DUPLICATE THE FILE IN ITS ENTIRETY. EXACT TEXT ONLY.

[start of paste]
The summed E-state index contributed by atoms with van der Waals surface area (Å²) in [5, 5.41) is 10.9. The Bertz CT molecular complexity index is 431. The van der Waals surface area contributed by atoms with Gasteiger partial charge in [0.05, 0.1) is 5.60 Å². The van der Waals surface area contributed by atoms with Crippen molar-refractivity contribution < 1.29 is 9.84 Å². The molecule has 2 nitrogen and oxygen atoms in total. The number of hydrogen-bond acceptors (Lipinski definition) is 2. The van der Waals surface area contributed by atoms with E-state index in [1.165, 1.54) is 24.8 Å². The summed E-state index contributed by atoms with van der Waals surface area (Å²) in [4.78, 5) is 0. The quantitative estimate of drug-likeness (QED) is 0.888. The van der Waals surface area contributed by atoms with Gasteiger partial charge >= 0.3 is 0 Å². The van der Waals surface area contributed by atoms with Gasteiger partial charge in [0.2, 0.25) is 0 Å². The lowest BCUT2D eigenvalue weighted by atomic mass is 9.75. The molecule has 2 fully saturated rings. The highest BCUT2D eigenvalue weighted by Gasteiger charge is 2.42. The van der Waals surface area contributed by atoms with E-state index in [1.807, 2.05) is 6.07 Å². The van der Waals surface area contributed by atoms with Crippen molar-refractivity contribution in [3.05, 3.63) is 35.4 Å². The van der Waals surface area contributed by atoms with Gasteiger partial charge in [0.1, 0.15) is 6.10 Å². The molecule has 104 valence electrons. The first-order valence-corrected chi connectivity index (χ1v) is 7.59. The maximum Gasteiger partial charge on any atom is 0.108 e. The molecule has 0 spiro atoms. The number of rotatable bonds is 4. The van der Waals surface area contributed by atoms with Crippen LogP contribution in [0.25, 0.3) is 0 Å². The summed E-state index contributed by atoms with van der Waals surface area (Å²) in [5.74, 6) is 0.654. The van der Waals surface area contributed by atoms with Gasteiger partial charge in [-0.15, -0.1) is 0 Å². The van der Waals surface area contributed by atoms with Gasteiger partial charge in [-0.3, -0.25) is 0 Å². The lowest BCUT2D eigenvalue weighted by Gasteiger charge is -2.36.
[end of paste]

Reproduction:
The summed E-state index contributed by atoms with van der Waals surface area (Å²) in [5, 5.41) is 10.9. The Bertz CT molecular complexity index is 431. The van der Waals surface area contributed by atoms with Gasteiger partial charge in [0.05, 0.1) is 5.60 Å². The van der Waals surface area contributed by atoms with Crippen molar-refractivity contribution < 1.29 is 9.84 Å². The molecule has 2 nitrogen and oxygen atoms in total. The number of hydrogen-bond acceptors (Lipinski definition) is 2. The van der Waals surface area contributed by atoms with E-state index in [1.165, 1.54) is 24.8 Å². The summed E-state index contributed by atoms with van der Waals surface area (Å²) in [4.78, 5) is 0. The quantitative estimate of drug-likeness (QED) is 0.888. The van der Waals surface area contributed by atoms with Gasteiger partial charge >= 0.3 is 0 Å². The van der Waals surface area contributed by atoms with Gasteiger partial charge in [0.2, 0.25) is 0 Å². The lowest BCUT2D eigenvalue weighted by atomic mass is 9.75. The molecule has 2 fully saturated rings. The highest BCUT2D eigenvalue weighted by Gasteiger charge is 2.42. The van der Waals surface area contributed by atoms with E-state index in [1.807, 2.05) is 6.07 Å². The van der Waals surface area contributed by atoms with Crippen molar-refractivity contribution in [3.05, 3.63) is 35.4 Å². The van der Waals surface area contributed by atoms with Gasteiger partial charge in [0.1, 0.15) is 6.10 Å². The molecule has 104 valence electrons. The first-order valence-corrected chi connectivity index (χ1v) is 7.59. The maximum Gasteiger partial charge on any atom is 0.108 e. The molecule has 0 spiro atoms. The number of rotatable bonds is 4. The van der Waals surface area contributed by atoms with Crippen LogP contribution in [0.25, 0.3) is 0 Å². The summed E-state index contributed by atoms with van der Waals surface area (Å²) in [5.74, 6) is 0.654. The van der Waals surface area contributed by atoms with Gasteiger partial charge in [-0.15, -0.1) is 0 Å². The van der Waals surface area contributed by atoms with Gasteiger partial charge in [-0.3, -0.25) is 0 Å². The lowest BCUT2D eigenvalue weighted by Gasteiger charge is -2.36.